"More research is needed to identify the specific molecular basis of this switch," says Dr. Nestler. "However, prior work in my laboratory and with collaborators is starting to fill in a picture of why H3 acetylation and FosB's activation and subsequent triggering of ΔFosB after chronic cocaine might be important. We believe that this series of molecular events, and probably others, mediate the long-term behavioral and neural changes that underlie the transition from drug abuse to addiction," says Dr. Nestler. The experiments and assays also showed:

  • A single cocaine injection did not affect BDNF or Cdk5 gene-associated chromatin, but chronic exposure induced H3 acetylation of both. Once initiated, the effects were long-lasting. The quantities of modified H3 in BDNF gene-associated chromatin in exposed animals increased from 3-fold of those of salinetreated animals at day 1 to 14-fold at day 7. Acetylated H3 related to the Cdk5 gene were more than two-fold those of saline 1 day after the last injection, and started to return to control levels only 7 days after cocaine cessation. Such persistent and robust gene activation long after the last dose of cocaine is striking in contrast with the relatively short-lived activation observed for cFos and FosB.
  • Elevations in the ΔFosB protein selectively activated Cdk5—the only gene examined in the study that was turned on in this way. This finding suggests that ΔFosB may influence histone modifications by recruiting the chemical agents of chromatin remodeling to some target genes.

"Understanding how cocaine turns on these genes could help addiction researchers develop potential treatments that counteract the effects of drug abuse at the molecular level. Agents that reverse chromatin remodeling are available, and we are examining whether they block cocaine's cellular effects," says Dr. Nestler.

"Taken together with other studies showing that drugs induce long-term structural changes to brain cells, Dr. Nestler's findings show that chromatin remodeling is one way that such neural modification might occur. Such alterations are not necessarily permanent, and studies are needed to determine whether abstinence or other behavioral modifications further restructure chromatin to a state similar to that seen prior to drug exposure," says Dr. Joni Rutter of NIDA's Division of Basic Neuroscience and Behavioral Research. Whether nonstimulant drugs of abuse also act through chromatin remodeling is another important area for future research, she says.

A Connection With Cocaine-Related Behavior

In other experiments, Dr. Nestler and colleagues linked chromatin remodeling to cocaine's behavioral effects by examining its role in a laboratory stand-in for human cueinduced drug seeking called conditioned place preference (CPP). By exhibiting CPP—lingering in a part of a cage where it has received a drug—an animal indicates that it is seeking more of the drug (see "Animal Experiments in Addiction Science (Archives)"). The researchers hypothesized that augmenting or preventing histone modifications during drug administration sessions would increase or decrease CPP, respectively.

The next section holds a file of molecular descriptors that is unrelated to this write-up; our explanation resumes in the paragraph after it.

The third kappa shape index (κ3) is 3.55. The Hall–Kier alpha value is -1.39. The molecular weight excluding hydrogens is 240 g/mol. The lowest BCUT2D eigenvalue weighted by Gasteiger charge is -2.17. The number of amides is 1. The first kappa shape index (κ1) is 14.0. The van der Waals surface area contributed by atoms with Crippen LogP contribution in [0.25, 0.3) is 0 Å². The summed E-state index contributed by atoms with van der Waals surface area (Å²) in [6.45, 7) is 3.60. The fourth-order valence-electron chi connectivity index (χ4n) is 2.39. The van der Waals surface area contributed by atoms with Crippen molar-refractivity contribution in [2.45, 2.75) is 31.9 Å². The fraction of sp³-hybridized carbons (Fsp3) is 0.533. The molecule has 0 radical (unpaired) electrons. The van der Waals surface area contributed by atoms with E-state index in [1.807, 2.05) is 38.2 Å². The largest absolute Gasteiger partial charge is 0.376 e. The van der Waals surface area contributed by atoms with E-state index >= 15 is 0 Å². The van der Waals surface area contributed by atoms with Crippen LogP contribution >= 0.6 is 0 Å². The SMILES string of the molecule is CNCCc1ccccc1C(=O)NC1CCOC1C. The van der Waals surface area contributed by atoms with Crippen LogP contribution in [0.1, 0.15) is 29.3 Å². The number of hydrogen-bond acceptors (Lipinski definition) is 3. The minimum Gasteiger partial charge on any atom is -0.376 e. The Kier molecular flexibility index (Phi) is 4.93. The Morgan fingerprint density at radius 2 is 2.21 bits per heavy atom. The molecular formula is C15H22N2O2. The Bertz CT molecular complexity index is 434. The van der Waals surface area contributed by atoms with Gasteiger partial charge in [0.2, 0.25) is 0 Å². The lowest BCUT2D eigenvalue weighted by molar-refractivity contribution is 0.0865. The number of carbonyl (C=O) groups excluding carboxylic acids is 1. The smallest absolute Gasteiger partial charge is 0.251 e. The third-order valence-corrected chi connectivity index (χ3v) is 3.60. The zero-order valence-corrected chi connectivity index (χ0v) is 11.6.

Cocaine Turns on Genes by Altering Chromosomal Proteins:

The researchers found chemical modifications to histone 3 (H3) and histone 4 (H4)—major proteins that form the structure of chromosomes—at areas linked with four genes. Acetylation of H3 and H4 and phosphoacetylation of H3 alter the proteins' chemical structure, facilitating gene activation.

Experiment: Acute CocaineRats received a single injection, either saline or cocaine (20 mg/kg).
Gene Results
30 min. 1 hr. 90 min. 3 hr. 1 day 7 days
cFos Acetylated H4
Phosphoacetylated H3
FosB Acetylated H4        
BDNF No change
Cdk5 No change
Experiment: Chronic CocaineRats received an injection of either saline or cocaine (20 mg/kg) daily for 7 days.
Gene Results
30 min. 1 hr. 90 min. 3 hr. 1 day 7 days
cFos No change
FosB Acetylated H3 Normal Histones      
BDNF Acetylated H3 Normal
Cdk5 Acetylated H3 Normal
Experiment: Cocaine WithdrawalRats received an injection of either saline or cocaine (20 mg/kg) daily for 7 days and did not receive the drug again.
Gene Results
30 min. 1 hr. 90 min. 3 hr. 1 day 7 days
cFos Effects too transient to examine
FosB Effects too transient to examine
BDNF Acetylated H3: Levels rise to 3-fold those associated with saline injection after 1 day, and to 14-fold after 7 days.
Cdk5 Acetylated H3: Levels rise to 3-fold those associated with saline injection after 1 day, and return to normal after 7 days. Normal Histones

The investigators administered cocaine to mice daily for 4 days. Before each administration, they treated one group with a drug that enhances histone acetylation (trichostatin A, TSA) and another with a virus that expresses an enzyme that blocks this particular modification (herpes simplex virus, HSV). When placed back in the test cage on day 5, the group given TSA doubled the time spent in the drug-associated cage, on average, relative to the control group. In contrast, the group given the HSV vector lingered in the test cage for one-third of the time spent by its control group.

The findings suggest a causal link between histone acetylation in the striatum and sensitivity to cocaine's behavioral effects.

"The team had already demonstrated that chromatin remodeling plays a role in the rewarding aspects of cocaine abuse by including a group of animals that selfadministered the drug in the study. Their CPP experiment further strengthens the connection between histone restructuring and behavioral aspects of addiction and suggests that agents that reverse chromatin restructuring hold promise as potential therapies," says Dr. Rutter.


Kumar, A., et al. Chromatin remodeling is a key mechanism underlying cocaine-induced plasticity in striatum. Neuron 48(2):303-314, 2005. [Abstract]